US FDA Approves World’s First Chikungunya Vaccine
WASHINGTON, DC (IANS) – The US Food and Drug Administration (FDA) has approved the world’s first chikungunya vaccine, an affliction that is common in India.
The vaccine Ixchiq, developed by French biotech company Valneva, is approved for individuals 18 years of age and older, who are at increased risk of exposure to chikungunya virus.
Ixchiq is administered as a single dose by injection into the muscle. It contains a live, weakened version of the chikungunya virus and may cause symptoms in the vaccine recipient similar to those experienced by people who have chikungunya disease.
The chikungunya virus is primarily transmitted to people through the bite of an infected mosquito.
Chikungunya is an emerging global health threat with at least five million cases of chikungunya virus infection reported during the past 15 years.
“Infection with chikungunya virus can lead to severe disease and prolonged health problems, particularly for older adults and individuals with underlying medical conditions,” said Peter Marks, director of the FDA’s Center for Biologics Evaluation and Research, in a statement.
“Today’s approval addresses an unmet medical need and is an important advancement in the prevention of a potentially debilitating disease with limited treatment options,” he added.
The safety of Ixchiq was evaluated in two clinical studies conducted in North America in which about 3,500 participants 18 years of age and older received a dose of the vaccine with one study including about 1,000 participants who received a placebo.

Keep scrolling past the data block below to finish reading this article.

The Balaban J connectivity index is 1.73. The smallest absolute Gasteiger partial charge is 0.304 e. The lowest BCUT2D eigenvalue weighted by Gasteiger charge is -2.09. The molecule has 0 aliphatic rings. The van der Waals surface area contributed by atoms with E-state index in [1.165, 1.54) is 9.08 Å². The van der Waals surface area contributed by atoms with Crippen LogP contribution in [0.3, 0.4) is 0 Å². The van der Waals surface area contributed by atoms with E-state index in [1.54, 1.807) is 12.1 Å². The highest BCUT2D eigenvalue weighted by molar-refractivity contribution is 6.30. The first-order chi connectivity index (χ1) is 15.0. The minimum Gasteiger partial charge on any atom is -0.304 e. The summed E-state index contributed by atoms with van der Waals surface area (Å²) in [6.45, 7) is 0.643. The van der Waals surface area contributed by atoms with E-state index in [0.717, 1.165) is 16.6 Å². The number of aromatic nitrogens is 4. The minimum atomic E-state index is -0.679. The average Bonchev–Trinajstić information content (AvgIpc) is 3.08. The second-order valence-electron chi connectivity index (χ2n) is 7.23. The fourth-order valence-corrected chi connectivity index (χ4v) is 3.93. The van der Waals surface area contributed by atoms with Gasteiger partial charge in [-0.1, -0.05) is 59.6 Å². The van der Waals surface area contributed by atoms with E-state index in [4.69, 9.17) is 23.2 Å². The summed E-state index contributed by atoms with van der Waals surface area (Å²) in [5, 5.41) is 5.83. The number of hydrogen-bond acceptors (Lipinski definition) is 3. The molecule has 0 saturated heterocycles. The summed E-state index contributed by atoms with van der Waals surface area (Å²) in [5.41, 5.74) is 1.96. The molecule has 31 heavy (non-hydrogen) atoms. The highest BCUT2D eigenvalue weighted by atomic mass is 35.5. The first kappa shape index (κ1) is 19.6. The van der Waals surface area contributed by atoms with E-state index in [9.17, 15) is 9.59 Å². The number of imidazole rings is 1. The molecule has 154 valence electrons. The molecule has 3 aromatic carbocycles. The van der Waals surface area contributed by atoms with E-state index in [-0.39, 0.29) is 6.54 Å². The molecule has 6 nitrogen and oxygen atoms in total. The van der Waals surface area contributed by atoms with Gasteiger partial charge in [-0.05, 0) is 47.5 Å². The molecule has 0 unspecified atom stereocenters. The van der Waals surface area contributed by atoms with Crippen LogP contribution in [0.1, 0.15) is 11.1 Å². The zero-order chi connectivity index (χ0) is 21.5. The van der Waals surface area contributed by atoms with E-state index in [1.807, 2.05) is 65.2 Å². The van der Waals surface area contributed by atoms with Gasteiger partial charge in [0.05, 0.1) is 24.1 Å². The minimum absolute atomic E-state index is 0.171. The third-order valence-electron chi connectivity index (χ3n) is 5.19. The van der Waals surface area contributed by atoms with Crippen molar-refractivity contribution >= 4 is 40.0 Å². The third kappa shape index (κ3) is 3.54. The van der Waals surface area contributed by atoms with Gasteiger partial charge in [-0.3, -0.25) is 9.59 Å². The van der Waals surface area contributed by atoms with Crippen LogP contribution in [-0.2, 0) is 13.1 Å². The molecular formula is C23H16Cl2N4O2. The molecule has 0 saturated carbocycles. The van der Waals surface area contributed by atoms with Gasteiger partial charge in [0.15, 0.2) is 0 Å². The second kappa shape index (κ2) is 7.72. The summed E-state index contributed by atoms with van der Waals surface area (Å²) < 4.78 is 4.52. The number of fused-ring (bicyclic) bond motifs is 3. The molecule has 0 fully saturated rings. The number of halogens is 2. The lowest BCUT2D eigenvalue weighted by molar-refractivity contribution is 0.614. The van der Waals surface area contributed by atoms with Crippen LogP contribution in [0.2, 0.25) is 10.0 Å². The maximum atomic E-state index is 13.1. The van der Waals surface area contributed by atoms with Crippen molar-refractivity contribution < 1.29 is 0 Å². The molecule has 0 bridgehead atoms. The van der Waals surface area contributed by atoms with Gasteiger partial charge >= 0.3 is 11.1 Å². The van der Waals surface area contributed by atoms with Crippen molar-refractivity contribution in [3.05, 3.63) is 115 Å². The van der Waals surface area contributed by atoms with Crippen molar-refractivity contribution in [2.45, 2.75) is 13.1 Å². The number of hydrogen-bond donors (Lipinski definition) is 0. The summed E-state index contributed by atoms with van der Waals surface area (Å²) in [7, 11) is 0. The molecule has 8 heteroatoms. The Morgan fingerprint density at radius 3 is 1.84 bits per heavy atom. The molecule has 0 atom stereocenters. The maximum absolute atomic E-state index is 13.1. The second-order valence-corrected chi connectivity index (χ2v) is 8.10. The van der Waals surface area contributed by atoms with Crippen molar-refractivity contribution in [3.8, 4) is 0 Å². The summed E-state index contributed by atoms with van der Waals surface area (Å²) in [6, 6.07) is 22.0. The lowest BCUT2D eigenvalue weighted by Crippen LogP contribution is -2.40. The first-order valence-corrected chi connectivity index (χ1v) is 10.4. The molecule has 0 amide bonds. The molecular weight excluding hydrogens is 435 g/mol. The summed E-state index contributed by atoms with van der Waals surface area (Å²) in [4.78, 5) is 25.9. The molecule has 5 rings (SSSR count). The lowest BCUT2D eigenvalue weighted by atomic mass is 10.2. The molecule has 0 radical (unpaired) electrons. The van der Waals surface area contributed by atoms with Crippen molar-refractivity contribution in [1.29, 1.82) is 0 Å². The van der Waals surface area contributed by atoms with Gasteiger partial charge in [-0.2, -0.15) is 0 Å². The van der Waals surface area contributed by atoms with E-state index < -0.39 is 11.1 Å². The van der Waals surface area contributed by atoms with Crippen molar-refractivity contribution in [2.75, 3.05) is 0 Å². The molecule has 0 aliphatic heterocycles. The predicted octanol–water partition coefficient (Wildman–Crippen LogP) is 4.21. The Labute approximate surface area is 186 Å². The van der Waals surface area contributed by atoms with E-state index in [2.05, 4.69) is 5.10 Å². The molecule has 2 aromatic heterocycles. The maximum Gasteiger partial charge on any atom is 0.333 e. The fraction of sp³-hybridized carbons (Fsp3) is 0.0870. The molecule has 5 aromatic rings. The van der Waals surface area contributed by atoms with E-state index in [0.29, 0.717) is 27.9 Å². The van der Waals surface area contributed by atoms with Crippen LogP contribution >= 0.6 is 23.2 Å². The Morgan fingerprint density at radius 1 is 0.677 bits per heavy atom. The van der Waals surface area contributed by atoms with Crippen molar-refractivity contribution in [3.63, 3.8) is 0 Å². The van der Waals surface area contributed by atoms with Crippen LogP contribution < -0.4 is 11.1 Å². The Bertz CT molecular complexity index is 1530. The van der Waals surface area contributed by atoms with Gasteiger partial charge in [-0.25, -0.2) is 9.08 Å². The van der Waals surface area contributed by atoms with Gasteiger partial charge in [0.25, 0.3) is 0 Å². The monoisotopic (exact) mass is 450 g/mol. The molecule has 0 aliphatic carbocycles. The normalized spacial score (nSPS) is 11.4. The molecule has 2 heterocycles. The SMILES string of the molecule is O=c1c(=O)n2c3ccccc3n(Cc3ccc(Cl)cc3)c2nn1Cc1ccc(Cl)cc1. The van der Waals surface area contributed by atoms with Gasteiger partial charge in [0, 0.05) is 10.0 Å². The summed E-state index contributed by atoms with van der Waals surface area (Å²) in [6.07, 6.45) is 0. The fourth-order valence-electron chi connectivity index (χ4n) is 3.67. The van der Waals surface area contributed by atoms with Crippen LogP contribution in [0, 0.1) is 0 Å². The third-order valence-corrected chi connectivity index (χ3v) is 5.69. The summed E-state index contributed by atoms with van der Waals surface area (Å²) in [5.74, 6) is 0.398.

The most commonly reported side effects by vaccine recipients were headache, fatigue, muscle pain, joint pain, fever, nausea and tenderness at the injection site.
In addition, although not commonly reported, 1.6 per cent of Ixchiq recipients developed severe chikungunya-like adverse reactions that prevented daily activity and/or required medical intervention. Two recipients were also hospitalised.
In some recipients, the adverse reactions prolonged, lasting for at least 30 days. The vaccine includes caution labels warning users about severe or prolonged adverse reactions.
The FDA has also asked the company to conduct a post-marketing study to assess the serious risk of severe chikungunya-like adverse reactions following administration of Ixchiq.
The highest risk of chikungunya infection is in tropical and subtropical regions of Africa, Southeast Asia, and parts of the Americas where chikungunya virus-carrying mosquitoes are endemic. However, chikungunya virus has spread to new geographical areas causing a rise in global prevalence of the disease.
The most common symptoms of chikungunya include fever and joint pain. Other symptoms may include a rash, headache, and muscle pain.
Some individuals may experience debilitating joint pain that persists for months or even years. Treatment includes rest, fluids, and over-the-counter medications for pain and fever.
The FDA also said that chikungunya virus is also severe and potentially fatal to newborn babies from pregnant individuals at delivery. Doctors recommend those infected to rest, drink fluids, and take over-the-counter medicine to treat pain and fever.